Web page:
What may begin as shoulder pain after a vaccination could develop into a potentially permanent medical problem. Below are some of the rare shoulder injuries that can result as an adverse reaction to a vaccine.
Shoulder Injury Related to Vaccine Administration
After a vaccination, some people have suffered what is called Shoulder Injury Related to Vaccine Administration (SIRVA), which is an injury to the musculoskeletal structures of the shoulder including the ligaments, tendons and bursa. The condition is an inflammatory response to trauma from an unintended injection of a vaccine into tissue underneath the shoulder’s deltoid muscle. SIRVA can mean severe and persistent shoulder pain with prolonged restriction of arm function.
Adhesive capsulitis, commonly known as frozen shoulder, is a condition involving pain and stiffness in the shoulder that can last for years. Pain increases over time as range of motion decreases, and stiffness may persist for months even after painful symptoms slowly go away. Some people develop frozen shoulder from a flu shot or another vaccination.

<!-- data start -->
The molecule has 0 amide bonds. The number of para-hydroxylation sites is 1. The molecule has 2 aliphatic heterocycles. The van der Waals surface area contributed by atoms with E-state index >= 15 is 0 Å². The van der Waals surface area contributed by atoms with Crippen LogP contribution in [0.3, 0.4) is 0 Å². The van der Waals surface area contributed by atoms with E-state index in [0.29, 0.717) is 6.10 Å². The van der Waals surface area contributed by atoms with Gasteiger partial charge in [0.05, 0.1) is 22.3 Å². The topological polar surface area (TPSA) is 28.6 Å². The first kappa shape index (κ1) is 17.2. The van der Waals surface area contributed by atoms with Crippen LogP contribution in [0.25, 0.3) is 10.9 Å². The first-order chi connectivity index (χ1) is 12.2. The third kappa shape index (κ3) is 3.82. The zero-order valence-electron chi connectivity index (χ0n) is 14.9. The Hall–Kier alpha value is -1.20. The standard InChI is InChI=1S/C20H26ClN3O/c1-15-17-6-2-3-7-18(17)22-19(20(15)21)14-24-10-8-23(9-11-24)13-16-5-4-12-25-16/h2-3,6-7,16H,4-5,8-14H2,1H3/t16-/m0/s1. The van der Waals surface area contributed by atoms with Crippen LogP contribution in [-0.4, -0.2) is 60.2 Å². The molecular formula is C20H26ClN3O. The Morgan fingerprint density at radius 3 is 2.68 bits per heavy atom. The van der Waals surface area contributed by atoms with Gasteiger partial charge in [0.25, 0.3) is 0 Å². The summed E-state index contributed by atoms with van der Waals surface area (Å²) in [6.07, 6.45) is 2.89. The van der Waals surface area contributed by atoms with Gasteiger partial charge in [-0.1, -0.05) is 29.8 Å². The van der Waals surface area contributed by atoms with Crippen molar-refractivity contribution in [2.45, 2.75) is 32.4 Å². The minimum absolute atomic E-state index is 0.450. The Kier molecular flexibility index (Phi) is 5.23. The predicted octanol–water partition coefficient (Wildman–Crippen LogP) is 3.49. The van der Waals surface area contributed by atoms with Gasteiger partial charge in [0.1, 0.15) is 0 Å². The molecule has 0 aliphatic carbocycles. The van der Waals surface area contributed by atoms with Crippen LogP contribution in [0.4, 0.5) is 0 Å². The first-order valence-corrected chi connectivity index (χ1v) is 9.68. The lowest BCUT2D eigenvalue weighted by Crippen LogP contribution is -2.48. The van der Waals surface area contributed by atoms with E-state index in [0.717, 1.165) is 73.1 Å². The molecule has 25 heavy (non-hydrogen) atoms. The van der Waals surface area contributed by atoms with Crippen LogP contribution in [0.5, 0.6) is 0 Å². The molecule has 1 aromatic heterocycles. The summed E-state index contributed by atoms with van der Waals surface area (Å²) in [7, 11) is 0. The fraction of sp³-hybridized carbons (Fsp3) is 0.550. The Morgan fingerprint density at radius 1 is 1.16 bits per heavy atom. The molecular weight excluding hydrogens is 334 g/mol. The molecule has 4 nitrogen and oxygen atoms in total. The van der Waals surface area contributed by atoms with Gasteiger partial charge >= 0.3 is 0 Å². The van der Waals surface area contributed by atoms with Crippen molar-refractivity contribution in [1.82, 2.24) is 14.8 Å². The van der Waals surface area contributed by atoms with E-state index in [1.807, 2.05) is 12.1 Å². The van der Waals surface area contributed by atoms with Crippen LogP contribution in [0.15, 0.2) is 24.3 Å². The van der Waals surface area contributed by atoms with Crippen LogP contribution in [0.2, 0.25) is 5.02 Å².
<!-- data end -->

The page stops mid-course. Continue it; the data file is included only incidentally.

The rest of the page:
A person with brachial neuritis – also known as brachial plexus neuritis, neuralgic amyotrophy or Parsonage-Turner syndrome – may suffer intense pain that’s exacerbated by movement. Pain can last for a few hours up to several weeks, but arm weakness and low-grade pain may persist for up to a year.
What You Can Do
The Vaccine Injury Compensation Program (VICP) was established to pay victims for the financial hardship their unexpected vaccine injuries will likely cause. If you or your child was injured, a qualified attorney admitted to practice before the United States Court of Federal Claims in Washington, D.C. can represent you at no cost to you. Contact our firm for assistance.